Just as the Government ‘s Security of Critical Infrastructure Legislation has put a renewed focus on the importance of protecting our critical infrastructure, that protection should extend to include its data. Data in these environments has become as important as the infrastructure itself, as proven by the recent attack on a water treatment facility in the US.
Cloud services affect every point in every supply chain – in medical and defence manufacturing, food/agriculture, energy, utilities and more – and should be treated just the same as the products and services created by those critical industries. A sovereign digital supply chain supporting these industries will reduce risk, increase Australian digital capability, and create the jobs our economic recovery needs.
Multinational cloud providers will still play a vital role, particularly as hybrid cloud becomes more prominent and help drive our IT services market to $23 billion by 2023. There is an opportunity for these companies to uplift the local sector, as the Oracle cloud ecosystem has been designed to do.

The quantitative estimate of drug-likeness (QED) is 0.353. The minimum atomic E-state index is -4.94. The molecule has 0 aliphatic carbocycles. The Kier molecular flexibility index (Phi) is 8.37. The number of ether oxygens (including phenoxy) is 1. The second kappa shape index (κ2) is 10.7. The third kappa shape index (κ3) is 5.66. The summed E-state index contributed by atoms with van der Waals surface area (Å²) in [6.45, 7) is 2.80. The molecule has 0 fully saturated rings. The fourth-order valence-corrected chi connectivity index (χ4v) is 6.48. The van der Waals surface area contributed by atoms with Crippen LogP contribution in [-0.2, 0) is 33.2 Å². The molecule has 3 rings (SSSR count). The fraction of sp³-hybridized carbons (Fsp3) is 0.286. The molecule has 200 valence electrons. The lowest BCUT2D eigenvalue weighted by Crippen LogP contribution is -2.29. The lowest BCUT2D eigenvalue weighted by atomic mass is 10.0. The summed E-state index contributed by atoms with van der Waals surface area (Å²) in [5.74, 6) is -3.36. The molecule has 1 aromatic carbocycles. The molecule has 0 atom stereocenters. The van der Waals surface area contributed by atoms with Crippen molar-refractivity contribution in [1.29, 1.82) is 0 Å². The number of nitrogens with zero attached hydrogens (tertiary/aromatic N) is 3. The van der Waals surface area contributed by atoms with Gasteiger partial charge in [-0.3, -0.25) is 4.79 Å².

To do this, multinational corporations should consider a close partnership model where mutual benefits to them and Australian industry are enabled, creating a stronger, more profitable Australian industry.
Urgency is needed as this is not a position we’ll naturally arrive at; Government should guide its frameworks and further legislation as they mature towards sovereignty and technology regulation strategies, and industry bodies tasked with promoting Australia’s domestic technological capabilities should do their part and help support local companies’ position.
The Government’s commitment to this vision for Australia and its combined market power as the largest spender on ICT will help. It can further enable businesses with sovereign procurement of cloud and cybersecurity services to continue to build momentum for Australia’s technology sector.
Should that happen, industry will follow by investing more into local technology infrastructure, jobs and skills development. As a nation, we’ve pulled together before. It’s now time to do it again.